Public Service Obligations (PSO) Guidelines: The European Commission's push for liberalisation

The ETF has always maintained that public transport must stay in public hands for the good of the workers and passengers.

If we look at what the liberalisation of rail has brought us, we see worse working conditions, working hours, fewer permanent jobs and ultimately, services have not improved.

Competition for the sake of competition is not the solution for better public transport. In collaboration with unions and local communities, local authorities are best placed to decide how to run public services.

However, the European Commission doesn’t seem to agree…

The revised version of the PSO Regulation adopted in 2016 as part of the 4th railway package makes it possible for competent authorities in each EU Member State to choose to award rail and road public service directly to their own operators or by way of competitive tendering up to 2023 and beyond. The European Commission want to fix this “flaw” by trying to make competitive tendering the norm and directing award the exception through interpretative PSO guidelines.

The fourth railway package was approved in 2016, and with it, the revised PSO regulation (Public Service Obligations). Four years later, the European Commission (EC) adopted new targets to increase cross-border rail traffic in the EU as part of its climate initiatives. According to the European Commission, the liberalisation of rail must be accelerated to achieve the climate targets.

Unions agree on the importance of public transport in meeting our objectives under the Green Deal. The democratically enacted Fourth Railway Package still gives the Member States the option of contracting rail passenger services through direct awarding to their own companies or through public tendering – not really a carte blanche for full liberalisation. This is why the European Commission decided in 2021 to try to make competitive tendering the norm and directly award the exception.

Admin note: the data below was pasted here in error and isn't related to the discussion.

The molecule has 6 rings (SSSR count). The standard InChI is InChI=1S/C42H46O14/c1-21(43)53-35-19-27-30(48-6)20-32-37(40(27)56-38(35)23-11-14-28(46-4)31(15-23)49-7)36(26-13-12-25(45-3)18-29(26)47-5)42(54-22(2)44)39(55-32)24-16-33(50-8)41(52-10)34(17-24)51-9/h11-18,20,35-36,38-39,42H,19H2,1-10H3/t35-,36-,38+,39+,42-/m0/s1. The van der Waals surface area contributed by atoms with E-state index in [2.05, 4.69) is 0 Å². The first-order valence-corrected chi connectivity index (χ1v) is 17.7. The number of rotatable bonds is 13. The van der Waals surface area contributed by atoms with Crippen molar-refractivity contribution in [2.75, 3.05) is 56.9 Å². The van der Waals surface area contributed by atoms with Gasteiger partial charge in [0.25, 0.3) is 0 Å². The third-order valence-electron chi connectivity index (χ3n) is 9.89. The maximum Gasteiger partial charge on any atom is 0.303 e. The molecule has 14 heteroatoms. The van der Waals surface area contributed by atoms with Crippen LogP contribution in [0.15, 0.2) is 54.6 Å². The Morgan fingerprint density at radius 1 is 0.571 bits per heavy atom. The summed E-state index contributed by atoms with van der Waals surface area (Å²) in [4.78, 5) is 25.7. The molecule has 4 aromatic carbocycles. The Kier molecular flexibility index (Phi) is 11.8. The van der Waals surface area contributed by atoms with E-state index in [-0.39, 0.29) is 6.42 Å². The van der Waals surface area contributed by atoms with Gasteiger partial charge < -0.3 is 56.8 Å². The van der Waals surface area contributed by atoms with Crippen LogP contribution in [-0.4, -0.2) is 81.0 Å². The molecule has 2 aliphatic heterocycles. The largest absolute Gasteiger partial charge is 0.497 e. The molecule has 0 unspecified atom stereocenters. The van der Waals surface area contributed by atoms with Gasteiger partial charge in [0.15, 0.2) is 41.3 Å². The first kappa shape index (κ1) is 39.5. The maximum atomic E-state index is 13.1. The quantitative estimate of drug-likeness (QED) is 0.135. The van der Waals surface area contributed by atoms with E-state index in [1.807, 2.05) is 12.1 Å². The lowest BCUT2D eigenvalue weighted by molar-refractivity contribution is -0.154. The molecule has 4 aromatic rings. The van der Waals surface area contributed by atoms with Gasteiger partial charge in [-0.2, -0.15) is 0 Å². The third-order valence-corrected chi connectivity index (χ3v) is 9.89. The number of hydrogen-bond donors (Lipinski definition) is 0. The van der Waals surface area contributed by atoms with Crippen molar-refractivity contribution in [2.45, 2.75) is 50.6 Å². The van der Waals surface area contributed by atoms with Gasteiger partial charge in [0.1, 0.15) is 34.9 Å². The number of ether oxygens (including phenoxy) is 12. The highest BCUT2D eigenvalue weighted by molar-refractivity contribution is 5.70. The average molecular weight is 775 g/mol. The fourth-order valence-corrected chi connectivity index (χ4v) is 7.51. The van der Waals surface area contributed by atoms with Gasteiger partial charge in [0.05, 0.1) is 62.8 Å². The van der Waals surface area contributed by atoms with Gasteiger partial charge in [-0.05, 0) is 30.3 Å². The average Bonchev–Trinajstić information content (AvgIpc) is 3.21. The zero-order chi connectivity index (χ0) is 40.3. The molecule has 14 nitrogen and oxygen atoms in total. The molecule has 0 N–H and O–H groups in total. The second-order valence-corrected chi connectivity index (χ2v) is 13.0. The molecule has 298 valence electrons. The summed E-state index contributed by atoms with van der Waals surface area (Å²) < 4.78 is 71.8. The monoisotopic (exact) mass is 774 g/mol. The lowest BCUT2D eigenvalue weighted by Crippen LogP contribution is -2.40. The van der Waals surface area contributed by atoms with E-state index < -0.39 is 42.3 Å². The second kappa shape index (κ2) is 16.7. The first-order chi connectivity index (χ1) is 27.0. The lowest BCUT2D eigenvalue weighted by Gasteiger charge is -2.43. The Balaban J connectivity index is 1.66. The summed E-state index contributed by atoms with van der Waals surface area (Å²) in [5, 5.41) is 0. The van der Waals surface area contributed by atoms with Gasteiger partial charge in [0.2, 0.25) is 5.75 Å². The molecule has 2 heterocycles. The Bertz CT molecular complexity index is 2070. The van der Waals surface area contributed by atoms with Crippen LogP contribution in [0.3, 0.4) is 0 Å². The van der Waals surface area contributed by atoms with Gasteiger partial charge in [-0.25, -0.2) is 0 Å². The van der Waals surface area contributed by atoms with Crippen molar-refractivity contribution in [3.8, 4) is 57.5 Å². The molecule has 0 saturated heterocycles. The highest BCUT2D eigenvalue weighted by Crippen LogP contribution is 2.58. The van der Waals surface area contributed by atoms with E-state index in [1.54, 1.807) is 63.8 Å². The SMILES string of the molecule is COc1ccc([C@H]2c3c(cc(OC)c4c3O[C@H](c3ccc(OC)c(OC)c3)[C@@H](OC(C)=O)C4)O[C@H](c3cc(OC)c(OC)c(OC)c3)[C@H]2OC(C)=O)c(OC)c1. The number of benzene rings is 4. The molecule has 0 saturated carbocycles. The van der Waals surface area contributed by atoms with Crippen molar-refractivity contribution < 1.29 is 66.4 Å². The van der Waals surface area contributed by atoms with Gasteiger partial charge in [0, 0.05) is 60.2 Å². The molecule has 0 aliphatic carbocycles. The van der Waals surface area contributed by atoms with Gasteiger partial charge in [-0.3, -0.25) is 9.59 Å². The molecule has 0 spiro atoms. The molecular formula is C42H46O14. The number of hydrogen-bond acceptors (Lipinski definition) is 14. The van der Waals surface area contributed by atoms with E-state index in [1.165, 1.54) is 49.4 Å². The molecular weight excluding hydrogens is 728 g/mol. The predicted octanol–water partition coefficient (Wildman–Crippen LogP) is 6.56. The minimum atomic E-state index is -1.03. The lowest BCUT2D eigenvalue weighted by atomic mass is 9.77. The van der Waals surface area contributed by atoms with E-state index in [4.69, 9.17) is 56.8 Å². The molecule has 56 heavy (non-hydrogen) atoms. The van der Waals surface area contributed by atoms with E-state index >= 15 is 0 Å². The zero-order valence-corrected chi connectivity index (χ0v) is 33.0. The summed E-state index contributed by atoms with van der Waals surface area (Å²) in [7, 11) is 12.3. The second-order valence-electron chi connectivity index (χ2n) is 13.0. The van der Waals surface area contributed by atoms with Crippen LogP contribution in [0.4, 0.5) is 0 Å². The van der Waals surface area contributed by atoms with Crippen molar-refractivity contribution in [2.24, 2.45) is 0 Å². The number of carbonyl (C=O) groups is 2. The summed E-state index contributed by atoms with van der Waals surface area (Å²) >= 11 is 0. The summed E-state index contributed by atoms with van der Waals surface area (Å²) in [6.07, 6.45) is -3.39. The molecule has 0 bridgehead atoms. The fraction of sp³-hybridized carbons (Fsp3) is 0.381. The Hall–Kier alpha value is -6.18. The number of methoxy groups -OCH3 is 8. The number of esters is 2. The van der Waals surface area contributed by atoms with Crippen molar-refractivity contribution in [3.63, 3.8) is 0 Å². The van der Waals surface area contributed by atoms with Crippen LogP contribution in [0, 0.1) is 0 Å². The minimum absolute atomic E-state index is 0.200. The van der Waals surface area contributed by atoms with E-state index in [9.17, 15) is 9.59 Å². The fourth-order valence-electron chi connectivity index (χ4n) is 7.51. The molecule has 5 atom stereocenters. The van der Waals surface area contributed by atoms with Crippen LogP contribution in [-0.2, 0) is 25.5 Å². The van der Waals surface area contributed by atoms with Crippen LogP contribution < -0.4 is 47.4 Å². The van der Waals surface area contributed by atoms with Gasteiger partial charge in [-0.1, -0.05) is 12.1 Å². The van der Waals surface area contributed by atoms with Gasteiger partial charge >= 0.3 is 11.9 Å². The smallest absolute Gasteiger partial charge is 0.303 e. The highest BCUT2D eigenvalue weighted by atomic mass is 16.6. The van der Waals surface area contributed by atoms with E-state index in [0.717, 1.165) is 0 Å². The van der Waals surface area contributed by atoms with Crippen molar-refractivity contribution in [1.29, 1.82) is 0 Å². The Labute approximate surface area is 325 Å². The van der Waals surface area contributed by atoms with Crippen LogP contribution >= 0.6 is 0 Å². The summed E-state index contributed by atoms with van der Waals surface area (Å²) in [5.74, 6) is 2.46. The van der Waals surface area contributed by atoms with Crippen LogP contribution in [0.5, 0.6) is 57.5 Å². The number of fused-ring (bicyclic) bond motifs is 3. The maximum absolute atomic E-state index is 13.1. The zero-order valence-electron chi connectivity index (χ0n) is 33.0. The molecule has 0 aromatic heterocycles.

Through interpretative Public Service Operations (PSO) guidelines.

It is common for European Commission guidelines to accompany some EU laws, and the PSO guidelines were due to be revised. It’s important to know that in adopting Guidelines, the European Commission does not need to involve the European Parliament and the Council. However, this doesn’t mean that the European Commission can exceed its purpose and violate the spirit of EU law.

The role of European Commission guidelines is to provide clarification on the provisions set out in EU legal acts and not to add further limitations or requirements. The issue is that current draft guidelines favour competitive tendering over direct awarding, even though no such prevalence stems from the PSO Regulation itself.

Any attempt to change the legal interpretation of existing EU legislation through guidelines without a proper legislative process and involvement of co-legislators is undemocratic.